Obesity is defined as a medical condition in which the amount of excess body fat that a person carries reaches a critical point and starts to negatively affect their health. In the last few decades, the global obesity rates are soaring, which causes many chronic conditions and contributes to the burden of disease. At that, the spread is not homogenous, and some countries are hit by obesity worse than others. This essay argues that in the United States, obesity reached epidemic proportions due to a variety of lifestyle and environmental factors.
Recent statistics suggest that the prevalence of obesity in the United States is 42.4%, which is almost half of the population. In the last two decades, the prevalence of this health condition surged from 30.5 to 42.4% (Inoue et al. 284). What is more, the percentage of adults suffering from morbid forms of obesity increased twofold from 4.7 to 9.2% (Inoue et al. 284). Obesity is associated with a host of chronic diseases and translates into nationwide medical expenses as large as $147 billion per year.
The question arises as to what modifiable factors affect obesity rates in the United States. Smith and Smith argue that physical activity is the cornerstone of weight management, and yet, the percentage of physically active Americans shrinks every year (128). Every two hours of passive screen time translates into a 23% increase in obesity (Smith and Smith, 128). What aggravates the situation is the abundance and accessibility of calorie-rich foods and neglects fruits, vegetables, whole grains, nuts, and yogurt that negatively correlate with overweight (Smith and Smith 128). Americans with poor dietary habits are likely to pass these eating patterns down to future generations, therefore, creating a vicious circle (Smith and Smith 128). Children and adolescents are extremely perceptive of their surroundings and quickly copy adults’ eating behaviors.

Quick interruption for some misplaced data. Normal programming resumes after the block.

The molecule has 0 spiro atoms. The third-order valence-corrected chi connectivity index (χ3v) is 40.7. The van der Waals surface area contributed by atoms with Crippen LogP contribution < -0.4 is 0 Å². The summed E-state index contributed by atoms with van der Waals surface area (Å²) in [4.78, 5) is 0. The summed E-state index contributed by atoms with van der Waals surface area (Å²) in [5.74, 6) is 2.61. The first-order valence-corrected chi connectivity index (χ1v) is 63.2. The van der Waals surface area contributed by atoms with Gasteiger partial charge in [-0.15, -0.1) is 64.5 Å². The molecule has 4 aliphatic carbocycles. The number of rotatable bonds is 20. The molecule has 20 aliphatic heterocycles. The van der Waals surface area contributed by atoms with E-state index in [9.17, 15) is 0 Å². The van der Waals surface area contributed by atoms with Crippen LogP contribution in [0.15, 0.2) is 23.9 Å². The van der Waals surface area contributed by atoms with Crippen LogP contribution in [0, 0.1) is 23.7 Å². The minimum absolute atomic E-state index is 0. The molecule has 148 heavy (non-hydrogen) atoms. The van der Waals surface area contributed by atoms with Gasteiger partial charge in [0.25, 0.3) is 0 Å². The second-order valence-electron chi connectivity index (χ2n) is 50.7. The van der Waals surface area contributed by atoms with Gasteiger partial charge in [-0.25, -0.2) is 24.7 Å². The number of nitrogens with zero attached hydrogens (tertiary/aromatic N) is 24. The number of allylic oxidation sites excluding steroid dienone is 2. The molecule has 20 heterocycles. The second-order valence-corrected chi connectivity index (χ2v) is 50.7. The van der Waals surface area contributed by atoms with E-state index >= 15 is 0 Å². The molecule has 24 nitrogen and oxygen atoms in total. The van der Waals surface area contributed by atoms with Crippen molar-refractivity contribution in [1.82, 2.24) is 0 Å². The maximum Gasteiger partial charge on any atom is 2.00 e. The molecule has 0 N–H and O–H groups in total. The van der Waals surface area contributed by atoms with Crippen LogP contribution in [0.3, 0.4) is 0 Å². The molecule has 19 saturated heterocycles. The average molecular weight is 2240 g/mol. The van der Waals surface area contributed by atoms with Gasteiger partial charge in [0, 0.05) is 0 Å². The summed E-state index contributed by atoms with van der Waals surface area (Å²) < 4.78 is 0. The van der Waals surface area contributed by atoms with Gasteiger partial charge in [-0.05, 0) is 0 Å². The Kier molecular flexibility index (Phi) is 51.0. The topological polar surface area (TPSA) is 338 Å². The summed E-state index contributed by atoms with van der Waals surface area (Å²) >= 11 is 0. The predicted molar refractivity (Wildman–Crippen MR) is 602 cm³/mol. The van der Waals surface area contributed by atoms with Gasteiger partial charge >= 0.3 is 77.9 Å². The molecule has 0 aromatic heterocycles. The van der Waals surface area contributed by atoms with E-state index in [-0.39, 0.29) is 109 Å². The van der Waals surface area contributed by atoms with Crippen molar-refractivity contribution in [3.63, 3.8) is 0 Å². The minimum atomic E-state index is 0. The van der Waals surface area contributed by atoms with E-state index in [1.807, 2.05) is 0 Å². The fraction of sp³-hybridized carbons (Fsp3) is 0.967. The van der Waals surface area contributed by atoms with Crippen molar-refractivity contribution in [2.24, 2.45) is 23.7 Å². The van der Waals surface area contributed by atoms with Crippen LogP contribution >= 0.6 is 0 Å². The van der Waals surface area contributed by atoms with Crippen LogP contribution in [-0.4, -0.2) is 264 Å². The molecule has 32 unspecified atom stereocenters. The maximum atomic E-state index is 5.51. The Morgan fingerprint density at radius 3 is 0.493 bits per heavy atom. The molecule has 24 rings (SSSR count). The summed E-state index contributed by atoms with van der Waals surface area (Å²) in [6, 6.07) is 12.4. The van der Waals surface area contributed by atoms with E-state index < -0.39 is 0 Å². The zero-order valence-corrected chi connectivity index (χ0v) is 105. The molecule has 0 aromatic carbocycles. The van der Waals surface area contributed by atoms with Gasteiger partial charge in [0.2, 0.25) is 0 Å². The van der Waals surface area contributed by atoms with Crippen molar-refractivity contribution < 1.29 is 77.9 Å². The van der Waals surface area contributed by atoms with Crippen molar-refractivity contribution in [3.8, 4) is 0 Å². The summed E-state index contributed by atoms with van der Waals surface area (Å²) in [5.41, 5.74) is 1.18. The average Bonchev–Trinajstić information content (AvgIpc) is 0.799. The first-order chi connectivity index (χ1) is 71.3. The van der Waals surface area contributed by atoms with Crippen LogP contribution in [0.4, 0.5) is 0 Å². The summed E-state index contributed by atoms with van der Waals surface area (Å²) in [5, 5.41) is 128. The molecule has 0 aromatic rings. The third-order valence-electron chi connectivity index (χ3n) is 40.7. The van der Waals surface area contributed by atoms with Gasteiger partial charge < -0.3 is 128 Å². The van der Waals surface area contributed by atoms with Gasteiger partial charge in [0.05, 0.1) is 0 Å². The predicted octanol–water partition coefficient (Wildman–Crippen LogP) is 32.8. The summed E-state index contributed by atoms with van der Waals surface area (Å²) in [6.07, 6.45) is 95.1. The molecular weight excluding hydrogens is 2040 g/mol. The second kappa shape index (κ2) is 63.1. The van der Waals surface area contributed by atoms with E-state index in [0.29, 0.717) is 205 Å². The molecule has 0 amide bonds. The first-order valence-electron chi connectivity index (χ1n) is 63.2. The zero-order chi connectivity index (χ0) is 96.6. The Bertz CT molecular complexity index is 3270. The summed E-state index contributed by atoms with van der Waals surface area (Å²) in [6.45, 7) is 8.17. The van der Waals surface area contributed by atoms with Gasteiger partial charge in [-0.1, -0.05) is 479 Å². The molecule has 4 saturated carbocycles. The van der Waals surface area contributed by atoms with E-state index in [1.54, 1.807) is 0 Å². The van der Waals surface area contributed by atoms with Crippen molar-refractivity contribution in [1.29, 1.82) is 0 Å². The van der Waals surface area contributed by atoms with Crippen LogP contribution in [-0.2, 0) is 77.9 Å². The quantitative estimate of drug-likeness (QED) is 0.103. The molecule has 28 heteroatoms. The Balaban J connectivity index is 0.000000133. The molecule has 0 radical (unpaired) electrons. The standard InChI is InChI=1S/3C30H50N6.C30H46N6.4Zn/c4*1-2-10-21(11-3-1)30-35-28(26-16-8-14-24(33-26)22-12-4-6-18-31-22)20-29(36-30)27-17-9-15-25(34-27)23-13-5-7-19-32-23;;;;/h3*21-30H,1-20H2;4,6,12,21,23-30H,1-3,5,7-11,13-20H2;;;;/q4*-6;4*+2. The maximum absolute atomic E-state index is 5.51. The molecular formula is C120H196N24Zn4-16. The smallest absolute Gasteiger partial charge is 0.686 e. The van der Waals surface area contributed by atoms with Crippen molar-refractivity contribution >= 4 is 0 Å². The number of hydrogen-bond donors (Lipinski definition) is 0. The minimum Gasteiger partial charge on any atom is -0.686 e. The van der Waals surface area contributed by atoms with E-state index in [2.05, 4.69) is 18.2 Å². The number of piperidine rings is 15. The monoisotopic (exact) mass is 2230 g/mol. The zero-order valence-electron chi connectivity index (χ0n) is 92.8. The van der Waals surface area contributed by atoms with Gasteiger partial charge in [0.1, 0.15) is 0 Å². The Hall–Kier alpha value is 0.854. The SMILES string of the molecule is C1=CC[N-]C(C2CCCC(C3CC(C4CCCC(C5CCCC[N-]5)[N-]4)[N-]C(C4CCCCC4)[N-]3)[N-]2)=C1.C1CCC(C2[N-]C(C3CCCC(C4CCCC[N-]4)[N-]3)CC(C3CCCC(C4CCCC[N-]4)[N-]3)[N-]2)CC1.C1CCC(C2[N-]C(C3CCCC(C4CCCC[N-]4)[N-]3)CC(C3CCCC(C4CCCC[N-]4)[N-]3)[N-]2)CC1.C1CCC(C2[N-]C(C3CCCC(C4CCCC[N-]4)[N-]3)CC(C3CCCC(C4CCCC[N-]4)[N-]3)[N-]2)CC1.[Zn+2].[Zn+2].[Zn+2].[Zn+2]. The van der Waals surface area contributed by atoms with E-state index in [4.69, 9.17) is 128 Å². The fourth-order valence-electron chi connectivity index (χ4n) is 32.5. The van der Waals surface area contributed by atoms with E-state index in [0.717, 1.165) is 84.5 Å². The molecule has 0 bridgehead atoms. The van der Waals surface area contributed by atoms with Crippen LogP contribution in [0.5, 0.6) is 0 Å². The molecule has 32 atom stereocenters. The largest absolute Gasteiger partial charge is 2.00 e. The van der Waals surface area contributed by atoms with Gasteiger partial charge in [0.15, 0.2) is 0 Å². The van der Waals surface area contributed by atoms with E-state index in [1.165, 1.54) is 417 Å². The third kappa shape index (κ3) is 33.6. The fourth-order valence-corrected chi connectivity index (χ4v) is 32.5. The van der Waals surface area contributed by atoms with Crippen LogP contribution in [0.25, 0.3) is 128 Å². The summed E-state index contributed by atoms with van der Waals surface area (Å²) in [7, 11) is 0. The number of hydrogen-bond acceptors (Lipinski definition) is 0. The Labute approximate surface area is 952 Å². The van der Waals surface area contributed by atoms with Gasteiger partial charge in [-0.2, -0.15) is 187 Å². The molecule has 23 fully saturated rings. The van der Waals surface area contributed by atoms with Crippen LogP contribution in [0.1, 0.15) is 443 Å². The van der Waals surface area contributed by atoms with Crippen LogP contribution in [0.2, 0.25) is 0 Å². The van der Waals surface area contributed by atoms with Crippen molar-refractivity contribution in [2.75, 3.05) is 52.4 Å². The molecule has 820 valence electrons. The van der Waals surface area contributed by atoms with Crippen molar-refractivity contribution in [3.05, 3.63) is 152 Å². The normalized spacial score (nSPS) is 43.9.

Inoue, Yosuke et al. “Epidemiology of Obesity in Adults: Latest Trends.” Current Obesity Reports, vol. 7, no. 4, 2018, pp. 276-288. Web.
Smith, Kristy Breuhl, and Michael Seth Smith. “Obesity Statistics.” Primary Care: Clinics in Office Practice, vol. 43, no. 1, 2016, pp. 121-135.